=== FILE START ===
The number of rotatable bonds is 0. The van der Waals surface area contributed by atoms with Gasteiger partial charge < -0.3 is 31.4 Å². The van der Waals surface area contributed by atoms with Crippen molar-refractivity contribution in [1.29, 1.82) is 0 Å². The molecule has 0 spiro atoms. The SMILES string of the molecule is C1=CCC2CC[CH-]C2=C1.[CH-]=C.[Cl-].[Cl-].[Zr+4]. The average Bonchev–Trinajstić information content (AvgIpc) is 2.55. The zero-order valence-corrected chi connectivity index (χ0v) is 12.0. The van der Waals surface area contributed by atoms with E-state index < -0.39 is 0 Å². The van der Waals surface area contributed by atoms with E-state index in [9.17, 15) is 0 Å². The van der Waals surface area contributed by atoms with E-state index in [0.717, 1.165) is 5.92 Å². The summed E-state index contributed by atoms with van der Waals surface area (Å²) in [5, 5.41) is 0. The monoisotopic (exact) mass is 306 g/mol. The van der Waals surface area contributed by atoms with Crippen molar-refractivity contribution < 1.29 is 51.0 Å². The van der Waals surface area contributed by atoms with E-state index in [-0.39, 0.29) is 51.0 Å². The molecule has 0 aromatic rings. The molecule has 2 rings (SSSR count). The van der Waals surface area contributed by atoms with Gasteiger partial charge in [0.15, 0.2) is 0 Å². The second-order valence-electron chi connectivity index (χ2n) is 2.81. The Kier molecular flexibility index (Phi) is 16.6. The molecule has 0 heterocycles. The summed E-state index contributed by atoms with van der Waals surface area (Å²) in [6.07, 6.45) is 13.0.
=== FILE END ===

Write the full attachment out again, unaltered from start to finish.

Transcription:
The number of rotatable bonds is 0. The van der Waals surface area contributed by atoms with Gasteiger partial charge < -0.3 is 31.4 Å². The van der Waals surface area contributed by atoms with Crippen molar-refractivity contribution in [1.29, 1.82) is 0 Å². The molecule has 0 spiro atoms. The SMILES string of the molecule is C1=CCC2CC[CH-]C2=C1.[CH-]=C.[Cl-].[Cl-].[Zr+4]. The average Bonchev–Trinajstić information content (AvgIpc) is 2.55. The zero-order valence-corrected chi connectivity index (χ0v) is 12.0. The van der Waals surface area contributed by atoms with E-state index < -0.39 is 0 Å². The van der Waals surface area contributed by atoms with E-state index in [9.17, 15) is 0 Å². The van der Waals surface area contributed by atoms with E-state index in [0.717, 1.165) is 5.92 Å². The summed E-state index contributed by atoms with van der Waals surface area (Å²) in [5, 5.41) is 0. The monoisotopic (exact) mass is 306 g/mol. The van der Waals surface area contributed by atoms with Crippen molar-refractivity contribution < 1.29 is 51.0 Å². The van der Waals surface area contributed by atoms with E-state index in [-0.39, 0.29) is 51.0 Å². The molecule has 0 aromatic rings. The molecule has 2 rings (SSSR count). The van der Waals surface area contributed by atoms with Gasteiger partial charge in [0.15, 0.2) is 0 Å². The second-order valence-electron chi connectivity index (χ2n) is 2.81. The Kier molecular flexibility index (Phi) is 16.6. The molecule has 0 heterocycles. The summed E-state index contributed by atoms with van der Waals surface area (Å²) in [6.07, 6.45) is 13.0.